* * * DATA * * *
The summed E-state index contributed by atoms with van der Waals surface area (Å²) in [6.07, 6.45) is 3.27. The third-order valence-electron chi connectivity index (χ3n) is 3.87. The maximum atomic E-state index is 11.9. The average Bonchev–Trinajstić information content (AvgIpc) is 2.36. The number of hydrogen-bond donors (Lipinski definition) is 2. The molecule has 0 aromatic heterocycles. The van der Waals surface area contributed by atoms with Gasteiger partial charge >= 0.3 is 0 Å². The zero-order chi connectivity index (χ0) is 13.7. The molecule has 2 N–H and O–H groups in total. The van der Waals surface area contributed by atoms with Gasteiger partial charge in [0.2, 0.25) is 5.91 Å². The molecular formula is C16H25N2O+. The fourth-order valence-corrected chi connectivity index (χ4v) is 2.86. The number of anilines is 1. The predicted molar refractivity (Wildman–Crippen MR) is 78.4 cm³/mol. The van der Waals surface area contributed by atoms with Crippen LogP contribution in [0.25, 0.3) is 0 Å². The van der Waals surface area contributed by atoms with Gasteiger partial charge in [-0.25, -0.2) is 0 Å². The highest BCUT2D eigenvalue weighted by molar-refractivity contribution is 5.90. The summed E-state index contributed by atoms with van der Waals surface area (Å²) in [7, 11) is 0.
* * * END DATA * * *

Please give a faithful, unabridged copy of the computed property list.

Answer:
The summed E-state index contributed by atoms with van der Waals surface area (Å²) in [6.07, 6.45) is 3.27. The third-order valence-electron chi connectivity index (χ3n) is 3.87. The maximum atomic E-state index is 11.9. The average Bonchev–Trinajstić information content (AvgIpc) is 2.36. The number of hydrogen-bond donors (Lipinski definition) is 2. The molecule has 0 aromatic heterocycles. The van der Waals surface area contributed by atoms with Gasteiger partial charge >= 0.3 is 0 Å². The zero-order chi connectivity index (χ0) is 13.7. The molecule has 2 N–H and O–H groups in total. The van der Waals surface area contributed by atoms with Gasteiger partial charge in [0.2, 0.25) is 5.91 Å². The molecular formula is C16H25N2O+. The fourth-order valence-corrected chi connectivity index (χ4v) is 2.86. The number of anilines is 1. The predicted molar refractivity (Wildman–Crippen MR) is 78.4 cm³/mol. The van der Waals surface area contributed by atoms with Crippen LogP contribution in [0.25, 0.3) is 0 Å². The van der Waals surface area contributed by atoms with Gasteiger partial charge in [-0.25, -0.2) is 0 Å². The highest BCUT2D eigenvalue weighted by molar-refractivity contribution is 5.90. The summed E-state index contributed by atoms with van der Waals surface area (Å²) in [7, 11) is 0.